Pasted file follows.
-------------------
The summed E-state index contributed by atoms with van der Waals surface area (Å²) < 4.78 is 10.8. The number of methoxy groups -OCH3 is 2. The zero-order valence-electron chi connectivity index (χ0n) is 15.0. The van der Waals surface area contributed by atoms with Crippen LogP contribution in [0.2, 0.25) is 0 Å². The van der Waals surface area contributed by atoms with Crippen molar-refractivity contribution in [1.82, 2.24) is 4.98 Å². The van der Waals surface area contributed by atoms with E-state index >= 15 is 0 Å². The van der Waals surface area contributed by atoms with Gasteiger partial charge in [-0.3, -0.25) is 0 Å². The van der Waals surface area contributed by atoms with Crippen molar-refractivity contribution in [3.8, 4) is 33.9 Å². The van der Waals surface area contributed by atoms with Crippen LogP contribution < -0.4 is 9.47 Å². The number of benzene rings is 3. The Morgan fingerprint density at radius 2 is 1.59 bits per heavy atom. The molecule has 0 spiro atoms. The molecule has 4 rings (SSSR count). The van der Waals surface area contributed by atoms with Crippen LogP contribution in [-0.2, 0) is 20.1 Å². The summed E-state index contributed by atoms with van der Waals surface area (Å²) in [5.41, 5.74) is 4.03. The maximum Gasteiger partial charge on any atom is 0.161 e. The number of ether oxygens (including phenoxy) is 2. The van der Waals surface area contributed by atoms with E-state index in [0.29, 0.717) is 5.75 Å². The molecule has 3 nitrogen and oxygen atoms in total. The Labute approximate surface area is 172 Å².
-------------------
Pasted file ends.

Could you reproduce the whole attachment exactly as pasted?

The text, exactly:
The summed E-state index contributed by atoms with van der Waals surface area (Å²) < 4.78 is 10.8. The number of methoxy groups -OCH3 is 2. The zero-order valence-electron chi connectivity index (χ0n) is 15.0. The van der Waals surface area contributed by atoms with Crippen LogP contribution in [0.2, 0.25) is 0 Å². The van der Waals surface area contributed by atoms with Crippen molar-refractivity contribution in [1.82, 2.24) is 4.98 Å². The van der Waals surface area contributed by atoms with E-state index >= 15 is 0 Å². The van der Waals surface area contributed by atoms with Gasteiger partial charge in [-0.3, -0.25) is 0 Å². The van der Waals surface area contributed by atoms with Crippen molar-refractivity contribution in [3.8, 4) is 33.9 Å². The van der Waals surface area contributed by atoms with Crippen LogP contribution < -0.4 is 9.47 Å². The number of benzene rings is 3. The Morgan fingerprint density at radius 2 is 1.59 bits per heavy atom. The molecule has 0 spiro atoms. The molecule has 4 rings (SSSR count). The van der Waals surface area contributed by atoms with Crippen LogP contribution in [-0.2, 0) is 20.1 Å². The summed E-state index contributed by atoms with van der Waals surface area (Å²) in [5.41, 5.74) is 4.03. The maximum Gasteiger partial charge on any atom is 0.161 e. The number of ether oxygens (including phenoxy) is 2. The van der Waals surface area contributed by atoms with E-state index in [0.29, 0.717) is 5.75 Å². The molecule has 3 nitrogen and oxygen atoms in total. The Labute approximate surface area is 172 Å².